On Wednesday, Midway Airlines Corp., which had filed for bankruptcy protection a month ago, suspended all flights and fired 1,700 workers, giving up its attempt to restructure. The airline, based in Raleigh, N.C., said it doesn't have the resources to reorganize if demand plunges.
Raymond Neidl, an ABN Amro analyst, said the terrorist attacks will "turn what was to be a bad year for the airlines into a very, very bad year." Noting the decline in leisure travel that occurred during and after the gulf war, he said "this is much bigger than that."
Insurance companies face a bill of $10-billion to $15-billion to cover claims, Jacques Blondeau, chief executive officer of the French reinsurance group Scor said yesterday, although Britain's financial watchdog, the Financial Services Authority, said it was "too soon to say anything about the costs."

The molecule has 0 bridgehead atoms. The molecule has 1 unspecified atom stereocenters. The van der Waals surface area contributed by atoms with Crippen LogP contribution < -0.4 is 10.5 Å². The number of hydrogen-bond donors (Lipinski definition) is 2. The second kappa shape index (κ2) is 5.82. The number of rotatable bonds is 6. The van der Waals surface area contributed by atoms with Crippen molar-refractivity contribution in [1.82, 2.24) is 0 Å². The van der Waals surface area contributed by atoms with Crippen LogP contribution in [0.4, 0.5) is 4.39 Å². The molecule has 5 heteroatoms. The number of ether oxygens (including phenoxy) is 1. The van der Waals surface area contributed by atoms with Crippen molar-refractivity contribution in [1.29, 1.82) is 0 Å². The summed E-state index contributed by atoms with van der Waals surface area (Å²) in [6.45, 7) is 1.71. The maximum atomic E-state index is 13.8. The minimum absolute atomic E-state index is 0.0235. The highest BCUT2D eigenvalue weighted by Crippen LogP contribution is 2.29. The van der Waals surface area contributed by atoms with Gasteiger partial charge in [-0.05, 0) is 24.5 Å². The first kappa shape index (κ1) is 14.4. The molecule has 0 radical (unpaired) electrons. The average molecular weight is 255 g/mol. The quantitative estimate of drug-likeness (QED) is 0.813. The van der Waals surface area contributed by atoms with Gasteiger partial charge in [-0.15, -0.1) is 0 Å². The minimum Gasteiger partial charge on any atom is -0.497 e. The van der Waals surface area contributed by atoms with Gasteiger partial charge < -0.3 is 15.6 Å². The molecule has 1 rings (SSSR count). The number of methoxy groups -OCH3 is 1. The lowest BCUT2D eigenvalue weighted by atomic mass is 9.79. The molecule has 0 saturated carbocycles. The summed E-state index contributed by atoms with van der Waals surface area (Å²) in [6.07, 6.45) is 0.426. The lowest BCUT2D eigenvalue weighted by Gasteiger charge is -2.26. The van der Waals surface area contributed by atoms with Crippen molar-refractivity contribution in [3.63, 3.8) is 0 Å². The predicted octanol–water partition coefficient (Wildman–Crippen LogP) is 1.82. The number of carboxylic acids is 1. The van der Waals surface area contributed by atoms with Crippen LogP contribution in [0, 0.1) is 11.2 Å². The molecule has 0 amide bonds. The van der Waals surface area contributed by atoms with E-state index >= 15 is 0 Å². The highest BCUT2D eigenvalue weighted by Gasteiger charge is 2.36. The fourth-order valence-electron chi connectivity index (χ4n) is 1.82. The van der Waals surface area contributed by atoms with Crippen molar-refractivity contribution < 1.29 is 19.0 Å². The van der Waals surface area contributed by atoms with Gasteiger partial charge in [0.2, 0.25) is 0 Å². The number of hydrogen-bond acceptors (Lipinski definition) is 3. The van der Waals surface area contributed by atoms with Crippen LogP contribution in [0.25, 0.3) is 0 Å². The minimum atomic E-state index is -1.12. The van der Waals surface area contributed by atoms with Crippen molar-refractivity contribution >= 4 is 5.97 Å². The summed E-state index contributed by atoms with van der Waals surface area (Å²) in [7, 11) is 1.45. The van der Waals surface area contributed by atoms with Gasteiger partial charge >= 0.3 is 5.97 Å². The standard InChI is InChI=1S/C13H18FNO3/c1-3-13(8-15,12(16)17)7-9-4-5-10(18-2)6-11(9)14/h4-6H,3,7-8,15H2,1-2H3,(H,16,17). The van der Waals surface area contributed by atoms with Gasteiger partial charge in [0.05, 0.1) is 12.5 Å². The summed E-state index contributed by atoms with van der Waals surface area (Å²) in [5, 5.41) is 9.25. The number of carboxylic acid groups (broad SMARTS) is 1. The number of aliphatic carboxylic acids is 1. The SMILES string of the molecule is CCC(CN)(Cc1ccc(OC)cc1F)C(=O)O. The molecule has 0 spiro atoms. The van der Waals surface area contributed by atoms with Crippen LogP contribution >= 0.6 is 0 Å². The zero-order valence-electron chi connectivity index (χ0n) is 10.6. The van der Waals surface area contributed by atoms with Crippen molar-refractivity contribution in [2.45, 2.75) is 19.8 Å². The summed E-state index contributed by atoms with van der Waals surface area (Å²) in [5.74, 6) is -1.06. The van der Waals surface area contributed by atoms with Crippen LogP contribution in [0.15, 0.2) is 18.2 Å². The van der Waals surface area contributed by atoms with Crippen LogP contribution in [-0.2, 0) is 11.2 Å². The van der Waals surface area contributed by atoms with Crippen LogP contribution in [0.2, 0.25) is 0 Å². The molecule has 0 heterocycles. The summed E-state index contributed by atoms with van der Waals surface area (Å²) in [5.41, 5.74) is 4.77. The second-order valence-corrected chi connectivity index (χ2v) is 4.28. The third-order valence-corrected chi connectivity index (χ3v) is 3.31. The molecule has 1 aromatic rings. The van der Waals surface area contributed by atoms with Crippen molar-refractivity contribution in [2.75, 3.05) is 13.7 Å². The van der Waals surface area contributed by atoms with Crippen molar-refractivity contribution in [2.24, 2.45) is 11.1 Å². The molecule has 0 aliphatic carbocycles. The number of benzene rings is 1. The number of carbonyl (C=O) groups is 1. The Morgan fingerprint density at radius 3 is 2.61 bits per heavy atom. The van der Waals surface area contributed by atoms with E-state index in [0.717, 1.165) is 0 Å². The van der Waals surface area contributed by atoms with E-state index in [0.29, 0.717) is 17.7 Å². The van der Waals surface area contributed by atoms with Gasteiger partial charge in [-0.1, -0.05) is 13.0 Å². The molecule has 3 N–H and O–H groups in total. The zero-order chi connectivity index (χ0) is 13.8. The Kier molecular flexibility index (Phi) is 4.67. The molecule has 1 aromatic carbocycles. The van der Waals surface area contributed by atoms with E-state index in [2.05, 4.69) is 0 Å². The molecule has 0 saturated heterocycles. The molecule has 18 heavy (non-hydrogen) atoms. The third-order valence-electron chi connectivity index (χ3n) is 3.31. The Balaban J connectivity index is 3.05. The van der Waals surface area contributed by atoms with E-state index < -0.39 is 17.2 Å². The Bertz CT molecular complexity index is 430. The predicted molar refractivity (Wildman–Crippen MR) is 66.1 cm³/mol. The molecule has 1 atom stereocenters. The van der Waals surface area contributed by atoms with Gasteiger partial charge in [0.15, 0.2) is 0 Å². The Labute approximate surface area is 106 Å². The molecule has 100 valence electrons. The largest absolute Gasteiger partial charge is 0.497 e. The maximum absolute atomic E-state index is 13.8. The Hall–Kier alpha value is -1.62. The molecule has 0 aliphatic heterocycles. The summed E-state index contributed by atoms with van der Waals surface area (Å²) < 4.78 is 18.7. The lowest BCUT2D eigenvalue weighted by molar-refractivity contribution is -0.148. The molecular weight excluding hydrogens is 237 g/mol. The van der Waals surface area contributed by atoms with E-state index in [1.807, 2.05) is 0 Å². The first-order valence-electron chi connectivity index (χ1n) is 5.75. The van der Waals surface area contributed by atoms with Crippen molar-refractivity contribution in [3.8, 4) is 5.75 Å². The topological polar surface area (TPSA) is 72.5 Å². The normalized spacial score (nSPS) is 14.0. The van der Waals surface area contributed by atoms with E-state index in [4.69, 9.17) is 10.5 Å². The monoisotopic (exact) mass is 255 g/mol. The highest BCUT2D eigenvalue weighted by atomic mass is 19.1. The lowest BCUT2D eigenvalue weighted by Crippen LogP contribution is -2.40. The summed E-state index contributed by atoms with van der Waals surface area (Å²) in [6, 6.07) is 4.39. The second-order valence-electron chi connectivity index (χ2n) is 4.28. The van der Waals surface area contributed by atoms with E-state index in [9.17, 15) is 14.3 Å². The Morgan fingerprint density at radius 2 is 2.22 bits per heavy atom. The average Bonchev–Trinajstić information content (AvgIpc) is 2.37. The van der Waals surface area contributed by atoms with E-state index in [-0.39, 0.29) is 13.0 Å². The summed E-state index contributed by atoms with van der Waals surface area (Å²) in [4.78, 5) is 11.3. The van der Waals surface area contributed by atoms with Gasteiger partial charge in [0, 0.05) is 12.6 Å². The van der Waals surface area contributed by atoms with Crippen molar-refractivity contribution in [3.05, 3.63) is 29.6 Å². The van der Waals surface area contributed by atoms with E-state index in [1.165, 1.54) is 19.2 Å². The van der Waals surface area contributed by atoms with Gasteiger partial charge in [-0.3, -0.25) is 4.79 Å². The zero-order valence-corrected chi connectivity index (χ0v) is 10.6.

Some experts have begun to put the number even higher -- at $20-billion or even $30-billion.
At that level, the numbers would exceed the $20-billion paid out in the wake of Hurricane Andrew in 1992, perhaps the costliest catastrophe on record.
Already, however, there are indications that settling insurance claims could be a messy affair, one that will wind up in the courts and take years to sort out.
Some experts said the unprecedented nature of the attacks has raised questions about liability -- whether the buck should stop with the airlines or airports, airport security firms or the U.S. government.
"Are the aviators responsible through their liability policies for the building damage?" Robert Hiscox, chairman of Lloyd's of London underwriter Hiscox PLC, told Reuters.
"Nothing is clear. There is no legal precedent for how it's paid."